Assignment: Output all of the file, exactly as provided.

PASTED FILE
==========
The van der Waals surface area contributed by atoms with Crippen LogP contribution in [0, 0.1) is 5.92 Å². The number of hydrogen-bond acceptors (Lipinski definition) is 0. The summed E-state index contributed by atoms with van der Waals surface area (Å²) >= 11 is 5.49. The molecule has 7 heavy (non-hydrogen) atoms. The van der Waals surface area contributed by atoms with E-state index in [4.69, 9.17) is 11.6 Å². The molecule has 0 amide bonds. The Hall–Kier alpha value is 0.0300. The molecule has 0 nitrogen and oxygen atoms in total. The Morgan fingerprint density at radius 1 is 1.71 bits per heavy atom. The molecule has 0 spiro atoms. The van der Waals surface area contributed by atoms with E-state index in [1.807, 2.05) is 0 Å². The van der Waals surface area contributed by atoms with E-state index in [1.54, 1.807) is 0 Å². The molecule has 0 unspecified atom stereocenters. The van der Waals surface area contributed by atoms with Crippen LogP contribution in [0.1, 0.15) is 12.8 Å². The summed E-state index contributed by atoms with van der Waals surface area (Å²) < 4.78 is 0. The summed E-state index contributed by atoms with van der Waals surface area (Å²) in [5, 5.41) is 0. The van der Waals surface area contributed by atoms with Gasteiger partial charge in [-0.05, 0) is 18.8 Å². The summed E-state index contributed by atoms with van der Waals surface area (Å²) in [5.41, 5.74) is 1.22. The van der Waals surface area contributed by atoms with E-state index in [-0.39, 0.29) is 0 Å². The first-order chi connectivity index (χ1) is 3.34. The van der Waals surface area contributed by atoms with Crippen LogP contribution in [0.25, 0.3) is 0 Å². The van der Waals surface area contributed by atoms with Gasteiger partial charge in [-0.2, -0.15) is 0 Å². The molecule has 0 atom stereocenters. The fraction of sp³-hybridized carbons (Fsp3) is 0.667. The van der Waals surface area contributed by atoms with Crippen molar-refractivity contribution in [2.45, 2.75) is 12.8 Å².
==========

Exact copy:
The van der Waals surface area contributed by atoms with Crippen LogP contribution in [0, 0.1) is 5.92 Å². The number of hydrogen-bond acceptors (Lipinski definition) is 0. The summed E-state index contributed by atoms with van der Waals surface area (Å²) >= 11 is 5.49. The molecule has 7 heavy (non-hydrogen) atoms. The van der Waals surface area contributed by atoms with E-state index in [4.69, 9.17) is 11.6 Å². The molecule has 0 amide bonds. The Hall–Kier alpha value is 0.0300. The molecule has 0 nitrogen and oxygen atoms in total. The Morgan fingerprint density at radius 1 is 1.71 bits per heavy atom. The molecule has 0 spiro atoms. The van der Waals surface area contributed by atoms with E-state index in [1.807, 2.05) is 0 Å². The van der Waals surface area contributed by atoms with E-state index in [1.54, 1.807) is 0 Å². The molecule has 0 unspecified atom stereocenters. The van der Waals surface area contributed by atoms with Crippen LogP contribution in [0.1, 0.15) is 12.8 Å². The summed E-state index contributed by atoms with van der Waals surface area (Å²) < 4.78 is 0. The summed E-state index contributed by atoms with van der Waals surface area (Å²) in [5, 5.41) is 0. The van der Waals surface area contributed by atoms with Gasteiger partial charge in [-0.05, 0) is 18.8 Å². The summed E-state index contributed by atoms with van der Waals surface area (Å²) in [5.41, 5.74) is 1.22. The van der Waals surface area contributed by atoms with E-state index in [-0.39, 0.29) is 0 Å². The first-order chi connectivity index (χ1) is 3.34. The van der Waals surface area contributed by atoms with Crippen LogP contribution in [0.25, 0.3) is 0 Å². The van der Waals surface area contributed by atoms with Gasteiger partial charge in [-0.2, -0.15) is 0 Å². The molecule has 0 atom stereocenters. The fraction of sp³-hybridized carbons (Fsp3) is 0.667. The van der Waals surface area contributed by atoms with Crippen molar-refractivity contribution in [2.45, 2.75) is 12.8 Å².